V. TOWARDS LIFE TRANSFORMATION: A Pastoral Tool for the ACTIO

 

When you experience rejection, unite this experience with Jesus. Offer a comforting word and a caring hand to the sick and/or to someone who feels rejected.

 

 

*** %%% *** %%% *** %%% ***

 

March 17, 2020: TUESDAY – LENTEN WEEKDAY (3); SAINT PATRICK, Bishop

“JESUS SAVIOR: He Incarnates God’s Forgiving Love”

 

 

BIBLE READINGS

Dn 3:25, 34-43 // Mt 18:21-35

 

 

I. BIBLICO-LITURGICAL REFLECTIONS: A Pastoral Tool for the LECTIO

 

A. Gospel Reading (Mt 18:21-35): “Unless each of you forgives your brother and sister, the Father will not forgive you.”

 

In the Gospel reading (Mt 18:21-35), the parable of the unforgiving servant underlines the Christian duty of forgiveness. Our belonging to the kingdom requires unlimited forgiveness, which is to take the place of retaliation. We have experienced the immeasurable forgiveness of God. As a result, we must reflect his forgiving love to others. All of us are indebted to the merciful God. To refuse to forgive puts us outside his kingdom and, consequently, outside the realm of his forgiving love. A merciless stance makes us impermeable to the dew of God’s healing love. Personal resentment is self-destructive. Keeping a grudge alive saps our strength. But responding to Jesus’ call for merciful forgiveness is healing and liberating. Lent is the season to address our deep need for forgiveness. It is a privileged time to experience the miracle of brokenness being transformed to wholeness.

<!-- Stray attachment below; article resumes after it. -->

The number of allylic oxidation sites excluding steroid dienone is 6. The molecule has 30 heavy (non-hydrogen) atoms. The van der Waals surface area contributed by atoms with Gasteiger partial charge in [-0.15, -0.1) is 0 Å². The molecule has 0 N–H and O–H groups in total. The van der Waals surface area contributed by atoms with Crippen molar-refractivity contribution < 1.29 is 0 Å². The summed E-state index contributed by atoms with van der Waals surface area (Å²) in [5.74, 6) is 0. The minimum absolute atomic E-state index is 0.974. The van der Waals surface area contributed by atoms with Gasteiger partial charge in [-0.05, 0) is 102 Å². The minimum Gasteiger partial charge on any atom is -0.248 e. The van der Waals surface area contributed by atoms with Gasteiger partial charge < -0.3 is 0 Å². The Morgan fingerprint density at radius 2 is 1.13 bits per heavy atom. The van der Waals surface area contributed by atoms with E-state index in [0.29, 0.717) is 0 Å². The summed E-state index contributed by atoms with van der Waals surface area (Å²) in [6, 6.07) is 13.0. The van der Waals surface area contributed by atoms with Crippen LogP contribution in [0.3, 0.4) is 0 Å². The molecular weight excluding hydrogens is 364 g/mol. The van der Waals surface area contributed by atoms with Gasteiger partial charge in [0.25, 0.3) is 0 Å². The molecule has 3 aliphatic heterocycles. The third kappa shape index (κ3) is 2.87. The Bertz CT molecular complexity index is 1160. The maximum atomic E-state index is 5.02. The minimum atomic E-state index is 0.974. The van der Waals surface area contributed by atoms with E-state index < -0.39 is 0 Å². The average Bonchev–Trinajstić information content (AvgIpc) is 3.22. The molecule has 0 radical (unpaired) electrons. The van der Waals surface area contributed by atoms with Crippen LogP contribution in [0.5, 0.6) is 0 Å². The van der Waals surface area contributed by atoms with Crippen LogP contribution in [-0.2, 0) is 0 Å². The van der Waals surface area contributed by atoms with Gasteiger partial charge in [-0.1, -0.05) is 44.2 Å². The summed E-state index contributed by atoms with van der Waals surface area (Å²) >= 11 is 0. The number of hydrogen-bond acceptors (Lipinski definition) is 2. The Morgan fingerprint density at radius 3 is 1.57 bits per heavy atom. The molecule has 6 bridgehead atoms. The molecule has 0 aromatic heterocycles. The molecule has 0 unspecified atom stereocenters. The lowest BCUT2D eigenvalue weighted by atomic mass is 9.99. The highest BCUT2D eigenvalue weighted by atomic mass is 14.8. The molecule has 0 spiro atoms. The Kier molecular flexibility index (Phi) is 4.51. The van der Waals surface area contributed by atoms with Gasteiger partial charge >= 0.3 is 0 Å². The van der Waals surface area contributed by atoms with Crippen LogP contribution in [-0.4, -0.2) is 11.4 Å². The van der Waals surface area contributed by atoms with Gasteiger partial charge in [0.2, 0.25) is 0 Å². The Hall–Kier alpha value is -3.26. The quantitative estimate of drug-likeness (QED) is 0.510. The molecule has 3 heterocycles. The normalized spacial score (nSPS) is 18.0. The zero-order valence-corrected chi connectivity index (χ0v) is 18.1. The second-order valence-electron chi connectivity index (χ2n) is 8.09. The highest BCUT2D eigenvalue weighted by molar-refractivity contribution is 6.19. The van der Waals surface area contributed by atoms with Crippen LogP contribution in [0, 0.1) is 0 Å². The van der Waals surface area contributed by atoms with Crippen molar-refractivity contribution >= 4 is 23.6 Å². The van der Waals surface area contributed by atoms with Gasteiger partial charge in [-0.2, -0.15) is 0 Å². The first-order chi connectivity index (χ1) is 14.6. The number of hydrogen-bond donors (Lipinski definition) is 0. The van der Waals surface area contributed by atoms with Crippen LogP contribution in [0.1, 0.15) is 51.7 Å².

The following story illustrates the tragedy of refusing to forgive (cf. Anthony De Mello, Taking Flight: A Book of Story Meditations: New York: Image Books, New York, 1988, p. 119-120).

 

Laila and Rama were lovers, but too poor to get married as yet. They lived in different places separated by a broad river that was infested with crocodiles.

 

One day Laila heard that her Rama was dangerously ill with no one to nurse him. She rushed to the river bank and pleaded with the boatman to take her across, even though she did not have the money to pay him.

 

But the wicked boatman refused unless she agreed to sleep with him that night. The poor woman begged and pleaded with him to no avail, so in sheer desperation, she consented to the boatman’s terms.

 

When she finally got to Rama, she found him near to death. But she stayed with him for a month and nursed him back to health. One day Rama asked how she had managed to cross the river. Being incapable of lying to her beloved, she told him the truth.

 

When Rama heard her tale, he fell into rage, for he valued virtue more than life itself. He drove her out of the house and refused to look at her again.

  

 

B. First Reading (Dn 3:25, 34-43): “We ask you to receive us with humble and contrite hearts.”